A Caltech Library Service

Location-aware ingestible microdevices for wireless monitoring of gastrointestinal dynamics

Sharma, Saransh and Ramadi, Khalil B. and Poole, Nikhil H. and Srinivasan, Shriya S. and Ishida, Keiko and Kuosmanen, Johannes and Jenkins, Josh and Aghlmand, Fatemeh and Swift, Margaret B. and Shapiro, Mikhail G. and Traverso, Giovanni and Emami, Azita (2023) Location-aware ingestible microdevices for wireless monitoring of gastrointestinal dynamics. Nature Electronics, 6 (3). pp. 242-256. ISSN 2520-1131. doi:10.1038/s41928-023-00916-0. (In Press)

Image (JPEG) (Extended Data Fig. 1: Coil embodiments for different use-cases) - Supplemental Material
See Usage Policy.

Image (JPEG) (Extended Data Fig. 2: Localization error of iMAG as a function of distance from the coils) - Supplemental Material
See Usage Policy.

Image (JPEG) (Extended Data Fig. 3: X-Ray scans for fecal incontinence study) - Supplemental Material
See Usage Policy.

Image (JPEG) (Extended Data Fig. 5: iMAG trajectory compared to the meanders in colon) - Supplemental Material
See Usage Policy.

Image (JPEG) (Extended Data Fig. 6: iMAG for smart toilets) - Supplemental Material
See Usage Policy.

[img] PDF (Supplementary Figs. 1–15, Table 1 and links to videos for Extended Data Figs. 3 and 4) - Supplemental Material
See Usage Policy.


Use this Persistent URL to link to this item:


Localization and tracking of ingestible microdevices in the gastrointestinal (GI) tract is valuable for the diagnosis and treatment of GI disorders. Such systems require a large field-of-view of tracking, high spatiotemporal resolution, wirelessly operated microdevices and a non-obstructive field generator that is safe to use in practical settings. However, the capabilities of current systems remain limited. Here, we report three dimensional (3D) localization and tracking of wireless ingestible microdevices in the GI tract of large animals in real time and with millimetre-scale resolution. This is achieved by generating 3D magnetic field gradients in the GI field-of-view using high-efficiency planar electromagnetic coils that encode each spatial point with a distinct magnetic field magnitude. The field magnitude is measured and transmitted by the miniaturized, low-power and wireless microdevices to decode their location as they travel through the GI tract. This system could be useful for quantitative assessment of the GI transit-time, precision targeting of therapeutic interventions and minimally invasive procedures.

Item Type:Article
Related URLs:
URLURL TypeDescription ReadCube access InCaltech News
Sharma, Saransh0000-0002-5052-4932
Srinivasan, Shriya S.0000-0002-2508-1324
Ishida, Keiko0000-0003-0894-296X
Jenkins, Josh0000-0001-7698-9888
Aghlmand, Fatemeh0000-0002-5103-9314
Swift, Margaret B.0000-0001-9610-0687
Shapiro, Mikhail G.0000-0002-0291-4215
Traverso, Giovanni0000-0001-7851-4077
Emami, Azita0000-0002-6945-9958
Additional Information:© 2023 Nature Publishing Group. We acknowledge the contribution of Standard Technology Inc. (FL) in the assembly of gradient coils. We are grateful to the members of MICS Lab (Caltech) for insightful comments and discussions. This research was funded in part by the National Science Foundation under grant 1823036 (A.E. and M.G.S.); in part by the Rothenberg Innovation Initiative under grant 101170 (A.E. and M.G.S.); in part by the Heritage Medical Research Institute under grant 150901 (A.E. and M.G.S.); and in part by a grant from the Karl van Tassel (1925) Career Development Professorship, the Department of Mechanical Engineering at MIT (G.T.). K.B.R. was supported by the National Institute of Diabetes and Digestive and Kidney Diseases (NIDDK) of the National Institutes of Health (NIH) under award no. F32DK122762 and the Division of Engineering at New York University, Abu Dhabi. These authors contributed equally: Saransh Sharma, Khalil B. Ramadi. These authors jointly supervised this work: Mikhail G. Shapiro, Giovanni Traverso, Azita Emami. Contributions. S.S., K.B.R., N.H.P., S.S.S., M.G.S., G.T. and A.E. conceived and designed the research. S.S. designed and assembled the iMAG devices, EM coils for gradient generation and all the electronics. S.S. performed all the in vitro characterization and localization experiments. K.B.R., S.S. and S.S.S. performed the in vivo characterization and localization experiments. N.H.P. and S.S. programmed the nRF chipset on iMAG and the receiver. S.S. performed all the data processing. K.I., J.K. and J.J. helped during the in vivo experiments. F.A. helped with the iMAG PCB design. M.B.S. helped during the in vitro characterization. S.S. wrote the manuscript, with input from all the other authors. M.G.S., G.T. and A.E. supervised the research. Data availability. The data that support the findings of this study are available from the corresponding authors upon reasonable request. Code availability. Codes used in this study are available from the corresponding authors upon request. Competing interests. S.S., M.G.S. and A.E. have joint US patents (20,210,137,412 and 11,457,835 B2) on the localization and magnetic-field generation concepts. M.G.S. and A.E. are founding members of Tychon Technologies. All the other authors declare no competing interests.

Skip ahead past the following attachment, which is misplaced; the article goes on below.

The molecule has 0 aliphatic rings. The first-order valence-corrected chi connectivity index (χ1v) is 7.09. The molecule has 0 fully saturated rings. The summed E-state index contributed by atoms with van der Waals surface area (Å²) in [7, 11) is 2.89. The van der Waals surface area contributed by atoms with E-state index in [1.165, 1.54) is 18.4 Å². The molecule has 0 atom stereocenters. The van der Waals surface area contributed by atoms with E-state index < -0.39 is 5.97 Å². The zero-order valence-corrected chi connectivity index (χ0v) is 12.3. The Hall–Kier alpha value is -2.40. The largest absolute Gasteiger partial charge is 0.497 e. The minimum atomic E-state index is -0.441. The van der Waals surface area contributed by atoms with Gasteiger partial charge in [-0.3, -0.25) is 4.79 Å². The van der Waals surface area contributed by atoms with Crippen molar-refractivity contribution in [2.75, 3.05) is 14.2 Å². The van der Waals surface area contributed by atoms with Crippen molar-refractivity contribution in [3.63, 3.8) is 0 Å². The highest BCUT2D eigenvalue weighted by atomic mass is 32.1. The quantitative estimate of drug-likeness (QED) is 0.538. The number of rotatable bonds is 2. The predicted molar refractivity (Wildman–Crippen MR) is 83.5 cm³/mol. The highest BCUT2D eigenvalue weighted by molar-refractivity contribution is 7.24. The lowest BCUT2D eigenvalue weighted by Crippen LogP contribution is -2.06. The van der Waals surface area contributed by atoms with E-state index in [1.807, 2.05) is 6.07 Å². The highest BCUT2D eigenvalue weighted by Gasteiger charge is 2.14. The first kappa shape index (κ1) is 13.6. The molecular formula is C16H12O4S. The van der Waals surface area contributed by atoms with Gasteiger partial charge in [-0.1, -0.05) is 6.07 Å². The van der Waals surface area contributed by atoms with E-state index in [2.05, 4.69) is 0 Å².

Group:Heritage Medical Research Institute, Tianqiao and Chrissy Chen Institute for Neuroscience
Funding AgencyGrant Number
Rothenberg Innovation Initiative (RI2)101170
Heritage Medical Research InstituteHMRI-15-09-01
Massachusetts Institute of Technology (MIT)UNSPECIFIED
NIH Postdoctoral FellowshipF32DK122762
Issue or Number:3
Record Number:CaltechAUTHORS:20230214-651108000.1
Persistent URL:
Usage Policy:No commercial reproduction, distribution, display or performance rights in this work are provided.
ID Code:119259
Deposited By: George Porter
Deposited On:14 Feb 2023 20:45
Last Modified:09 May 2023 19:26

Repository Staff Only: item control page